Judges in Poland are being prosecuted for signing a letter to the OSCE regarding the presidential elections

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Journalist covering law and politics for OKO.press. Previously journalist at Gazeta Wyborcza, Rzeczpospolita, Polska The Times, Dziennik Gazeta Prawna.

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A dozen or so judges from Piotrków Trybunalski and the surrounding area are under threat of disciplinary action for signing a letter to the OSCE. The local disciplinary commissioner who was promoted in court at the time of the PiS government is investigating them



The deputy disciplinary commissioner at the Regional Court in Piotrków Trybunalski, Anna Gąsior-Majchrowska, is investigating the judges from district courts, asking to provide explanations. She has initiated preliminary investigations to find any signs of disciplinary offences.

 

The disciplinary commissioner assumed that the signature of a letter to the director of the OSCE Office of Democratic Institutions and Human Rights by the judges was this disciplinary offence.

 

The commissioner writes that the Constitution prohibits judges from conducting public activities that are irreconcilable with the principles of judicial independence. However, she does not explain what is wrong with the fact that the judges have signed such a letter.

 

The letter to the OSCE/ODIHR is dated 29 April 2020. In it, the judges requested the OSCE/ODIHR to monitor the presidential election by post in May and to send its observers to these elections. In the letter, they emphasised that many Poles would not be able to take part in such elections due to the COVID-19 epidemic.

 

The letter is an initiative of judges from Szczecin. But a total of 1278 judges from all over Poland signed it. These included a group of 31 judges from the Regional Court in Piotrków Trybunalski and its subordinate district courts (17 such judges of district courts signed the letter to the OSCE).

 

Only the district judges from Piotrków Trybunalski are receiving the letters from the disciplinary commissioner with the demand to provide explanations, because only they can be prosecuted.

 

Promotion from the new NCJ

 

The disciplinary commissioner from the court in Piotrków has not been in the public eye to date. Independent judges are being prosecuted in Poland by powerful minister of justice Zbigniew Ziobro’s disciplinary commissioners: the main commissioner, Piotr Schab, and his two deputies, Przemysław Radzik and Michał Lasota, for defending judicial independence.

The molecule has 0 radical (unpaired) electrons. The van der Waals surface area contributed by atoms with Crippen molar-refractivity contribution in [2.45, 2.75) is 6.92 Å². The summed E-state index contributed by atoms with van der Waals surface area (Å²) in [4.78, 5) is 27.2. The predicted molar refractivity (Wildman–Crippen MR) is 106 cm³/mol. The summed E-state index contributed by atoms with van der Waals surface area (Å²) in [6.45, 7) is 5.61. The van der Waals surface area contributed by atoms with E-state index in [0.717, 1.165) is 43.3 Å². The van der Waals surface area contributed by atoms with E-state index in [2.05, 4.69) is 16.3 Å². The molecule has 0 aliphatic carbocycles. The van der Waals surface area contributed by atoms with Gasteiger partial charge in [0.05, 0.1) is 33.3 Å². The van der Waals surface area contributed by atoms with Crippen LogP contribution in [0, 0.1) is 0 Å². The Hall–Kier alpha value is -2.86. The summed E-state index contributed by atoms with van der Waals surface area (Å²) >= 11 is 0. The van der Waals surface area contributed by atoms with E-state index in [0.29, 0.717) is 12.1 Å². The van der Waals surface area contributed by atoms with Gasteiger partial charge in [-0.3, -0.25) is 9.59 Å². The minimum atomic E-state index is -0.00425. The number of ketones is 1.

The judges from Piotrków and the surrounding area have not been in the public eye to date. Some of them belong to the largest association of judges in Poland, Iustitia, which defends the independence of the courts, and mainly sign various appeals and letters, such as the one to the OSCE/ODIHR.

 

So why are proceedings, which may end in disciplinary charges, being brought so suddenly against them? And it is not Minister Ziobro’s disciplinary commissioners who are doing this, but a commissioner from Piotrków?

 

Judge Anna Gąsior-Majchrowska’ promotions started during the rule of the current authorities. Years ago, she was an assistant to Judge Stanisław Tomasik, who is currently the president of the Regional Court in Piotrków Trybunalski (nominated by Minister Ziobro).

 

After being an assistant in 2010, Judge Gąsior-Majchrowska became a district judge in the court in Tomaszów Mazowiecki. In July 2019, the president appointed her to the office of regional court judge. She received this promotion from the new National Council of Judiciary (NCJ). A total of eight judges (with extensive experience) competed for this position, but the new NCJ nominated Gąsior-Majchrowska. She became the Deputy Disciplinary Commissioner shortly after being appointed to the regional court. A total of five judges applied for this second position. And although her competitors received more votes, Gąsior-Majchrowska won again.

 

Translated by Roman Wojtasz 



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Journalist covering law and politics for OKO.press. Previously journalist at Gazeta Wyborcza, Rzeczpospolita, Polska The Times, Dziennik Gazeta Prawna.


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Published

May 20, 2020

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